We only simulated a resting physiologic state and did not consider exercise conditions, which increases venous flow and power loss across the Fontan conduit. At the same time, much of the work from the Cardiovascular Fluid Mechanics Laboratory in Georgia Tech justified our use of iPL, which is flow-independent,
      • Khiabani R.H.
      • Whitehead K.K.
      • Han D.
      • Restrepo M.
      • Tang E.
      • Bethel J.
      • et al.
      Does TCPC power loss really affect exercise capacity?.
      predictive of decreased exercise capacity,
      • Khiabani R.H.
      • Whitehead K.K.
      • Han D.
      • Restrepo M.
      • Tang E.
      • Bethel J.
      • et al.
      Exercise capacity in single-ventricle patients after Fontan correlates with haemodynamic energy loss in TCPC.
      and directly benchmarked against large cohorts of Fontan patients.
      • Haggerty C.M.
      • Restrepo M.
      • Tang E.
      • de Zélicourt D.A.
      • Sundareswaran K.S.
      • Mirabella L.
      • et al.
      Fontan hemodynamics from 100 patient-specific cardiac magnetic resonance studies: a computational fluid dynamics analysis.
      ,
      • Rijnberg F.M.
      • Hazekamp M.G.
      • Wentzel J.J.
      • de Koning P.J.H.
      • Westenberg J.J.M.
      • Jongbloed M.R.M.
      • et al.
      Energetics of blood flow in cardiovascular disease: concept and clinical implications of adverse energetics in patients with a Fontan circulation.
      Other parameters such as power efficiency (EnergyOut/EnergyIn) could also be considered; however, the available literature is inadequate to create benchmark parameters.
      • Rijnberg F.M.
      • Hazekamp M.G.
      • Wentzel J.J.
      • de Koning P.J.H.
      • Westenberg J.J.M.
      • Jongbloed M.R.M.
      • et al.
      Energetics of blood flow in cardiovascular disease: concept and clinical implications of adverse energetics in patients with a Fontan circulation.
      Our study was limited by small sample size, due to constraints in time (for CAD, 3-4 weeks per case) and resources (for SUM, $400 in 3D printing materials per case). Additionally, our study was limited by method bias, as CAD was directly guided by and iteratively optimized by CFD, leading to favorable CFD results. Thus, this study should not be considered a direct comparison between SUM and CAD. %WSS has not been directly validated outside of observational CFD studies
      • Yang W.
      • Chan F.P.
      • Reddy V.M.
      • Marsden A.L.
      • Feinstein J.A.
      Flow simulations and validation for the first cohort of patients undergoing the Y-graft Fontan procedure.
      ,
      • Singer M.A.
      • Henshaw W.D.
      • Wang S.L.
      Computational modeling of blood flow in the TrapEase inferior vena cava filter.
      ,
      • Wei W.
      • Pu Y.-S.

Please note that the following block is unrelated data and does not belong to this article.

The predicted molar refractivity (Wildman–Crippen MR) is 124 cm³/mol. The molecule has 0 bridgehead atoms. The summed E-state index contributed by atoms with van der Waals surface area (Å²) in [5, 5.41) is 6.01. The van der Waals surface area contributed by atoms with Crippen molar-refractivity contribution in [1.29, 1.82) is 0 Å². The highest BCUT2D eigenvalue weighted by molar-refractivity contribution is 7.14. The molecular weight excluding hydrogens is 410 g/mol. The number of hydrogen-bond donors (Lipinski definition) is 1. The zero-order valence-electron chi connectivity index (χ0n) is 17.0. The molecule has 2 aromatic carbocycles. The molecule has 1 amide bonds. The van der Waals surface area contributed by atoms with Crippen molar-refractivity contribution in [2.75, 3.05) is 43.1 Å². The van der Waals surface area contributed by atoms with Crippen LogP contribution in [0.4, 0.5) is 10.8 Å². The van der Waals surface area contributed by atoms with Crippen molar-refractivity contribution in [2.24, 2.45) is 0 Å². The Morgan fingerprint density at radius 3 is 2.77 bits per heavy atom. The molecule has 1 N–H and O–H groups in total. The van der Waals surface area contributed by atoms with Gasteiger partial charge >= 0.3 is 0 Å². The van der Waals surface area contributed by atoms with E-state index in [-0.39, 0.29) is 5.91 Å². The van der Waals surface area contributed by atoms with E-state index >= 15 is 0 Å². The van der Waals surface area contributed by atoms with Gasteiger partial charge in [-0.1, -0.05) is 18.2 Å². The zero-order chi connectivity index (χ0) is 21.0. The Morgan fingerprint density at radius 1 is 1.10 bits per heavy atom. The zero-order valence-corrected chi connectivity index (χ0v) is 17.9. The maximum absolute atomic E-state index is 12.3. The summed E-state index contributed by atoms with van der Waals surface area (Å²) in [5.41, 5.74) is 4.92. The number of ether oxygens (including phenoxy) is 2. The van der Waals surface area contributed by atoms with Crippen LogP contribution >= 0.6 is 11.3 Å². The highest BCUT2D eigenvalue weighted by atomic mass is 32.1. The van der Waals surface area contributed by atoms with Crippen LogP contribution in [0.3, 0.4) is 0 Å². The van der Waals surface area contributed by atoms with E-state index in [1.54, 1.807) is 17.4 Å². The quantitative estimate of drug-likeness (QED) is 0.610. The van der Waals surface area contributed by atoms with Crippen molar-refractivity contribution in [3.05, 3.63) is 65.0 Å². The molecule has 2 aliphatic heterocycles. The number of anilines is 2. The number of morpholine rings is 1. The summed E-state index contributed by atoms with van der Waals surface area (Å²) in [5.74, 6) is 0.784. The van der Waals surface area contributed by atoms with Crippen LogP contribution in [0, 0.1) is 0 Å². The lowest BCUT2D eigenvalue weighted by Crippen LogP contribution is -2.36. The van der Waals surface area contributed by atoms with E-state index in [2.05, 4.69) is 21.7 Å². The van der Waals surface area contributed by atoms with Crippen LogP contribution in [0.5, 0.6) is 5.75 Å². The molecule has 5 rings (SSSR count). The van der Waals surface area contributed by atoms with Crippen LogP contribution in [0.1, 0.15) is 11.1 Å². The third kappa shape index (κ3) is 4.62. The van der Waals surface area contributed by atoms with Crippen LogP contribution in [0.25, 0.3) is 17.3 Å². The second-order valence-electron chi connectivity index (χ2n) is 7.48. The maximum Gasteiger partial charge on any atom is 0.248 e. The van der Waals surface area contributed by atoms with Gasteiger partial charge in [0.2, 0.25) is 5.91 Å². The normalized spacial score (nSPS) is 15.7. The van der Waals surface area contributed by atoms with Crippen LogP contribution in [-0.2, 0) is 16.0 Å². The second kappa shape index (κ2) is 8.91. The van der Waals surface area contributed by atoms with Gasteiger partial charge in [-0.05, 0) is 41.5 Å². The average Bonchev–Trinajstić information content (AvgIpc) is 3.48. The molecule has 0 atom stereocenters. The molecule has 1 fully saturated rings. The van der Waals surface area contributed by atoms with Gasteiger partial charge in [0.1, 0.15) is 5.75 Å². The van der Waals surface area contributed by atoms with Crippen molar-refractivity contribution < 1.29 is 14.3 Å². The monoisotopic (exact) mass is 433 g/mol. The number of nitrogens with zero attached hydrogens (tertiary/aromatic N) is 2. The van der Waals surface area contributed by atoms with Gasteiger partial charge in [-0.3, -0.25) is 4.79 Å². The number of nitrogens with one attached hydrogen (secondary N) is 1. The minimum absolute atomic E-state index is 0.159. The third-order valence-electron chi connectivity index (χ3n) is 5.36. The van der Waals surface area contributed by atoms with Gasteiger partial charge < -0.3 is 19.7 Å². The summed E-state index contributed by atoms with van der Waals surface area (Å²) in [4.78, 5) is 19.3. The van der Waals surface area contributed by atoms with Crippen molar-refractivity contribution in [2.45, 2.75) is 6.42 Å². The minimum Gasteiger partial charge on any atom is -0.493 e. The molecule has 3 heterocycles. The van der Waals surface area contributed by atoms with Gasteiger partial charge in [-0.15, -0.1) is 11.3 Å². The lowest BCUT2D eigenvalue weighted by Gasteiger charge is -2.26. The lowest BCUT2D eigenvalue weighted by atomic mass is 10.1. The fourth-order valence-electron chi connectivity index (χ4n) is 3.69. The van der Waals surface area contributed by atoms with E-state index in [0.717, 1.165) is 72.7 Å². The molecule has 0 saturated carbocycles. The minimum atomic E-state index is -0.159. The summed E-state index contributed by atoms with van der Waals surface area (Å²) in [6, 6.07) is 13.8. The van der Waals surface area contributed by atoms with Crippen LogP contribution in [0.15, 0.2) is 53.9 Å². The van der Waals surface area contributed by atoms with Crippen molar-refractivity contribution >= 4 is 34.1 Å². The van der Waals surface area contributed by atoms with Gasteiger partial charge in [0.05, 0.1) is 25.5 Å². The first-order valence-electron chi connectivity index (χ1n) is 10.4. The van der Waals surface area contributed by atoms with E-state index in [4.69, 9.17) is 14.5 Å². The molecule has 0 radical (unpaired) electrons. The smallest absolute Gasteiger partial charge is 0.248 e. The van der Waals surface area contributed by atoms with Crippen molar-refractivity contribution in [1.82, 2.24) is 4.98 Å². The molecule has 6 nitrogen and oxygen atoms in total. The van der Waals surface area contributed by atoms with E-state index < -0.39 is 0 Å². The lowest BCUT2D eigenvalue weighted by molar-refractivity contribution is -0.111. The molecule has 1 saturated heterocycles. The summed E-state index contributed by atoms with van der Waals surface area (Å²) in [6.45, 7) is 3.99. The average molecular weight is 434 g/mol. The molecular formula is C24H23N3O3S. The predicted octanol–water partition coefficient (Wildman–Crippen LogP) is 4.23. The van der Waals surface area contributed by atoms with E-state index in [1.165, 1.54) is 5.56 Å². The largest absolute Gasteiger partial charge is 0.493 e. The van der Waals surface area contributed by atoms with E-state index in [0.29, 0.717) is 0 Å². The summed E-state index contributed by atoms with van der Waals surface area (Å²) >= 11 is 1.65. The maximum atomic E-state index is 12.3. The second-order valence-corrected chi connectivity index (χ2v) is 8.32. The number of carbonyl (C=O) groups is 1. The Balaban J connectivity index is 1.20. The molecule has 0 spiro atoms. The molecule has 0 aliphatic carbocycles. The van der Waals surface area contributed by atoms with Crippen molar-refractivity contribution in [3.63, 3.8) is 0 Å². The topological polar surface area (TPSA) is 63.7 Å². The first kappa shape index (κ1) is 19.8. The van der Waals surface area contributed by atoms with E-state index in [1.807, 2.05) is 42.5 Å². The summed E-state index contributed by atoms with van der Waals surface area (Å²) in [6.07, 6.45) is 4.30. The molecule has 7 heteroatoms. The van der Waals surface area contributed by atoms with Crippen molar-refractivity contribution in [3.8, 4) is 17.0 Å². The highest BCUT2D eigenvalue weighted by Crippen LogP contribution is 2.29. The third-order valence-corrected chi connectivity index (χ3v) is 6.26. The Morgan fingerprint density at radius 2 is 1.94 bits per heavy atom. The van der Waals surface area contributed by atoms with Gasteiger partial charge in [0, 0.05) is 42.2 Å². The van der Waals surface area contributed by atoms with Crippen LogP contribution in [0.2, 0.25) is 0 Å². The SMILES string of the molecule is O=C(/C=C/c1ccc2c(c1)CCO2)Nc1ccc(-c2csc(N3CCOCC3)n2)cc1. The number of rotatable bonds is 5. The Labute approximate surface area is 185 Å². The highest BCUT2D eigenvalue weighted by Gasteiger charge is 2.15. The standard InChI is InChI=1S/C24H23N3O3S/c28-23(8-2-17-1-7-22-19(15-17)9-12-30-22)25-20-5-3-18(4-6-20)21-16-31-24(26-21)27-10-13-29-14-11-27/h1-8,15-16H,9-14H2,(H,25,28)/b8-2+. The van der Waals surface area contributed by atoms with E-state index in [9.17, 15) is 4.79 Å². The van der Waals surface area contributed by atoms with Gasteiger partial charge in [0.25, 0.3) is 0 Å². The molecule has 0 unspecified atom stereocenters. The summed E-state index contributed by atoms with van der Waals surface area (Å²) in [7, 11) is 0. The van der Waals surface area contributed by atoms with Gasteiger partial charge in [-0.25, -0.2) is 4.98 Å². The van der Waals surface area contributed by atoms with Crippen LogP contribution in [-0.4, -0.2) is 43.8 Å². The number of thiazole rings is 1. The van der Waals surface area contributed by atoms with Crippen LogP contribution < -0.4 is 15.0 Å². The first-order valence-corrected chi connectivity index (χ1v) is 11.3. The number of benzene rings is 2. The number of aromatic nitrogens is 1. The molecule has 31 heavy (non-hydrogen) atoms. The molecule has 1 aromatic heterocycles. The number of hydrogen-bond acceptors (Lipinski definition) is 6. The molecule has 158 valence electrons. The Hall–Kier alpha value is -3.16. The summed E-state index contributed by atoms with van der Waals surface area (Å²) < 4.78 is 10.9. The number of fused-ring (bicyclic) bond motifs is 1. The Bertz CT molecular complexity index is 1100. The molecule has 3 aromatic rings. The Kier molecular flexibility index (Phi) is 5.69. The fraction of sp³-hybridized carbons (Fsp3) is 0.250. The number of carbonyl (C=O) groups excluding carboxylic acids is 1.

• Wang X.-K.
      • Jiang A.
      • Zhou R.
      • Li Y.
      • et al.
      Wall shear stress in portal vein of cirrhotic patients with portal hypertension.
      and the optimization parameter of %WSS <10% was an arbitrary cutoff. Finally, the accuracy of the hemodynamic parameters will be influenced by patient growth, even with tissue-engineered vascular-grafts–based Fontans.
      • Sugiura T.
      • Matsumura G.
      • Miyamoto S.
      • Miyachi H.
      • Breuer C.K.
      • Shinoka T.
      Tissue-engineered vascular grafts in children with congenital heart disease: intermediate term follow-up.
      Future work will entail CFD simulations of a larger Fontan cohort to clarify %WSS ranges that should be utilized in optimization, longitudinal studies to investigate changes to Fontan geometry after surgical placement, as well as 3D visualization methods that could improve surgical graft placement.

      Conclusions

      In the development of customized Fontan designs, we have demonstrated how cardiac surgeons can contribute to Fontan hemodynamics and create efficient Fontan designs based on surgical intuition. CAD can balance HFD and prevent oversizing. Future studies to optimize workflow in patient-specific Fontan design should investigate the combination of both surgical intuition and CAD.

      Conflict of Interest Statement

      Dr Krieger has a patent pending (Application and Methods of Patient-specific Tissue-engineered Vascular Graft using Electrospinning [US Patent App 62/209,990, August 2016]) and Dr Hibino has a patent issued (No. PCT/US2016/49080). All other authors have nothing to disclose with regard to commercial support.

      Supplementary Data

      Appendix E1. Computational fluid dynamics (CFD) solver parameters

      CFD solver assumptions included laminar flow in the Fontan, rigid body, blood as incompressible fluid, and flat uniform profile at superior vena cava and inferior vena cava. The unsteady Navier-Stokes equations were solved for 3000 time steps. The time step of each iteration was set at 0.001 seconds. A nonuniform triangular meshing with minimal size = 0.7 mm and 5 wall layers was used. Each step was solved within 40 iterations by the SIMPLE numerical solving method. The convergence values were set to 105 for x-, y-, z-velocity and mass conservation residuals. Results were averaged over the last 1000 time steps.